Scale the operatic heights.
There’s said to be a ghostly soprano backstage at La Scala, though pundits can’t agree whether it is Maria Callas, for whom this was ‘home’, or another 19th-century Maria. Either way, since the opera house was inaugurated in 1778 with a performance of Salieri’s less than memorable opera L'Europa Riconosciuta, this has been one of the finest opera houses in the world. Founded by Empress Maria Theresa of Austria, and designed by architect Giuseppe Piermarini, luminaries such as Verdi and Puccini premiered works including Nabucco and Turandot here.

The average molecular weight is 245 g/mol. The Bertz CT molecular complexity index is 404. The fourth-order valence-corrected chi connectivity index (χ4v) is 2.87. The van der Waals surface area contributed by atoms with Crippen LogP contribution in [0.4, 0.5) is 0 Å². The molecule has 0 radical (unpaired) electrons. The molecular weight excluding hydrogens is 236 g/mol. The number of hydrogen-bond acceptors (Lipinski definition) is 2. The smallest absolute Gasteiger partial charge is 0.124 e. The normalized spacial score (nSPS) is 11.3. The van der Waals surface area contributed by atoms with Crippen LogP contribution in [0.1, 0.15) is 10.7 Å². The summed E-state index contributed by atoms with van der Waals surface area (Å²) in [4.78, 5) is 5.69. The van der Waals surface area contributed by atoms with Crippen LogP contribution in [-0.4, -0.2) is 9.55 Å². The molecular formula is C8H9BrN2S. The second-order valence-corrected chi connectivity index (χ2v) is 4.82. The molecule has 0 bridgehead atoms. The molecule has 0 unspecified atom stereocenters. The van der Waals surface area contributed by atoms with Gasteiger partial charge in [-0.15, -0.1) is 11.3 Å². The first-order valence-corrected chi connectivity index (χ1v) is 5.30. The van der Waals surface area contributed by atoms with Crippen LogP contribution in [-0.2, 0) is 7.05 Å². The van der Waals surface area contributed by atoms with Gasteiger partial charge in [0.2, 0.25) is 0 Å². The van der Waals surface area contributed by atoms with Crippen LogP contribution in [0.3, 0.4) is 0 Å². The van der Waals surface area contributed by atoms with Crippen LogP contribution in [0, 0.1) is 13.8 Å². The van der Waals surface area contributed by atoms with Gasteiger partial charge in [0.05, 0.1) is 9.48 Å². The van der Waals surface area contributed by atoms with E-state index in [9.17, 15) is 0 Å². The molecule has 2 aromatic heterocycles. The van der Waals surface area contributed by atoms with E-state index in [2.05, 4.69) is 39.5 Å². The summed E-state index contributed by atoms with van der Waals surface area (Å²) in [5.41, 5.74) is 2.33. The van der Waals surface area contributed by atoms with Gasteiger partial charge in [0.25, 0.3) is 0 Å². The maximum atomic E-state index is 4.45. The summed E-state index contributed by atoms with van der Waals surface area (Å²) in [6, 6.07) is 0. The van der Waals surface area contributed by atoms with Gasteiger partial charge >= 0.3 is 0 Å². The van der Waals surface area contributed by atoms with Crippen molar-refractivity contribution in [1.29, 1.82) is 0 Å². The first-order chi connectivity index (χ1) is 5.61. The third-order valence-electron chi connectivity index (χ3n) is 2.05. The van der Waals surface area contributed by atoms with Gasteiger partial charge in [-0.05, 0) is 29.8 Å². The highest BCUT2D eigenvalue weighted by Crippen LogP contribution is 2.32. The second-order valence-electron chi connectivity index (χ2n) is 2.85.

Even if you can’t manage to get to a performance, visit the fascinating theatre museum, which showcases a tiny proportion of the theatre’s treasures, from Verdi’s piano to a room dedicated to the Comedia dell’Arte (Harlequin and Pierrot) and even old board games played by the in-crowd during the intervals. The tour includes a peek into the fabulously grand scarlet and gold auditorium if there is no performance on.
The theatre archives include 24,000 drawings and paintings by artists from Picasso to Chagall and Hockney, along with around one million photographs, 17,000 posters and 5,000 operatic recordings of singers and conductors including Callas, Pavarroti, Toscanini and von Karajan. Everything is being digitised and made accessible.